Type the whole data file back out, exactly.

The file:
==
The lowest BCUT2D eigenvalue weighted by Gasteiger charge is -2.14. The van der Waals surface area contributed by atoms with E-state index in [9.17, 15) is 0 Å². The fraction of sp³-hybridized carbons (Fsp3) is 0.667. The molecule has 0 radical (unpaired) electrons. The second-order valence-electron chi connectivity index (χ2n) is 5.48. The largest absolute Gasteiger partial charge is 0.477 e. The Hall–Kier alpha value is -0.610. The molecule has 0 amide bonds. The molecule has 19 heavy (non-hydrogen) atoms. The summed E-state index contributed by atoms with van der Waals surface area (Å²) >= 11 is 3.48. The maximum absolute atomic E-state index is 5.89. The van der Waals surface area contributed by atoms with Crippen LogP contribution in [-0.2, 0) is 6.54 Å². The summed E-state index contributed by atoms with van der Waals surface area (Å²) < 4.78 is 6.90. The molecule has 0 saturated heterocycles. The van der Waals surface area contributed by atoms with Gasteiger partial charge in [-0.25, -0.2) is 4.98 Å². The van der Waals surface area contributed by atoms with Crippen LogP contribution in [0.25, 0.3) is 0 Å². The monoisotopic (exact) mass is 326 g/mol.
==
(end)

The lowest BCUT2D eigenvalue weighted by Gasteiger charge is -2.14. The van der Waals surface area contributed by atoms with E-state index in [9.17, 15) is 0 Å². The fraction of sp³-hybridized carbons (Fsp3) is 0.667. The molecule has 0 radical (unpaired) electrons. The second-order valence-electron chi connectivity index (χ2n) is 5.48. The largest absolute Gasteiger partial charge is 0.477 e. The Hall–Kier alpha value is -0.610. The molecule has 0 amide bonds. The molecule has 19 heavy (non-hydrogen) atoms. The summed E-state index contributed by atoms with van der Waals surface area (Å²) >= 11 is 3.48. The maximum absolute atomic E-state index is 5.89. The van der Waals surface area contributed by atoms with Crippen LogP contribution in [-0.2, 0) is 6.54 Å². The summed E-state index contributed by atoms with van der Waals surface area (Å²) < 4.78 is 6.90. The molecule has 0 saturated heterocycles. The van der Waals surface area contributed by atoms with Gasteiger partial charge in [-0.25, -0.2) is 4.98 Å². The van der Waals surface area contributed by atoms with Crippen LogP contribution in [0.25, 0.3) is 0 Å². The monoisotopic (exact) mass is 326 g/mol.